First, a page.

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Posts tagged: liturgical music

Tudor Consort successfully aligns Easter concert with ending of World War I

As Michael Stewart explained in his pre-concert talk, in considering music for the yearly Good Friday concert, he had the idea of aligning music for Holy Week with music marking the end of World War I. Therefore he chose appropriate music written during that war, and interspersed it with music of earlier times written by English composers, and with poems written by two poets of the Great War. All... read more

Adventures in great music both well-known and unknown, marks strong revival by Cantoris

By , 02/10/2016
In many ways, an appealing way to design a programme: two of Mozart’s best-loved choral works and one obscure, but as it emerged, beautiful piece by an almost totally unknown composer. Emanuele d’Astorga was born in Sicily in 1680, in perhaps the most fruitful and brilliant decade in the whole history of western classical music – the decade of Vivaldi, Telemann, Rameau, Bach, Handel, Biber, Geminiani, Pachelbel, Domenico Scarlatti... read more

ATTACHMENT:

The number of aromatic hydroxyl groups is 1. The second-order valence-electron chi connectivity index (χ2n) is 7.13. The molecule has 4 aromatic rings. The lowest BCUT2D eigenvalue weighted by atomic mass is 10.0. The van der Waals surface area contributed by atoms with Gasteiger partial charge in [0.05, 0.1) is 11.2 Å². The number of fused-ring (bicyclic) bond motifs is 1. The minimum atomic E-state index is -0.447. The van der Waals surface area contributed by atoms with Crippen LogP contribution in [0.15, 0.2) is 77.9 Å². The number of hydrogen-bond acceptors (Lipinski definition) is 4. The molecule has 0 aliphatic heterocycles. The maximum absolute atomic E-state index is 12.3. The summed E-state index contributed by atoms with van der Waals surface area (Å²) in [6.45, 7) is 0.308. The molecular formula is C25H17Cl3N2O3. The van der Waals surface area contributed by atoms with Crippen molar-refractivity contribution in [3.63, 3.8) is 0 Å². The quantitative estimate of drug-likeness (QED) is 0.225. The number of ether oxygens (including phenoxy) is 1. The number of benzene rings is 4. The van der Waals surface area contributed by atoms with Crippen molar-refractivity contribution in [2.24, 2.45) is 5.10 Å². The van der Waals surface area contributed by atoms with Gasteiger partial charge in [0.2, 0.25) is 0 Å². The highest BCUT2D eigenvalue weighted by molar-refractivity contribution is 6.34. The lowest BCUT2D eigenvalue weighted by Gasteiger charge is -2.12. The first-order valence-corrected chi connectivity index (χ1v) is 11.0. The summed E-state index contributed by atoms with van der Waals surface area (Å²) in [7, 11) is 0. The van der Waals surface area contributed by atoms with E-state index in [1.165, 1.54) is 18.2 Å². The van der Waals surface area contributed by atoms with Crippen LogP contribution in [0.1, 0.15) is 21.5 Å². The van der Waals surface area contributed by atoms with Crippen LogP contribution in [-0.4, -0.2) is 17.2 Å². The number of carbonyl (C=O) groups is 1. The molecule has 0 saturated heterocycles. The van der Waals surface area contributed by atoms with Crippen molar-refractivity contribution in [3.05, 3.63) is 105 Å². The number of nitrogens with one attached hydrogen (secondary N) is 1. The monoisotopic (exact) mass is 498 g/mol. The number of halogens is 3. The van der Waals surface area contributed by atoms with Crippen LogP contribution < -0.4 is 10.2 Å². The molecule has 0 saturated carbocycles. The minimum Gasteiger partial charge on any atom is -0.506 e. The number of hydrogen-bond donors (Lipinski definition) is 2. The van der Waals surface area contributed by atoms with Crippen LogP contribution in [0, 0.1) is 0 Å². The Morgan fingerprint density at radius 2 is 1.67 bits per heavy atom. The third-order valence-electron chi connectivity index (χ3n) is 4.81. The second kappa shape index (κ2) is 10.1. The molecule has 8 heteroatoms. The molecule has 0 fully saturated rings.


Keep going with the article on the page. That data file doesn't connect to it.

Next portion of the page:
Memorable and illuminating exploration of the Miserere, its rivals earlier and later, by The Tudor Consort and Michael Stewart

By , 03/04/2015
I have been rather neglectful in recent years of pre-concert talks. This time, even in the disagreeable face of train replacement by buses and possible crowds heading for the Stadium, I decided to expose myself to the possibility that I might learn something by listening to Michael Stewart. I had already heard him talking with Eva Radich on Upbeat and wanted to get a bit more clarity on the... read more

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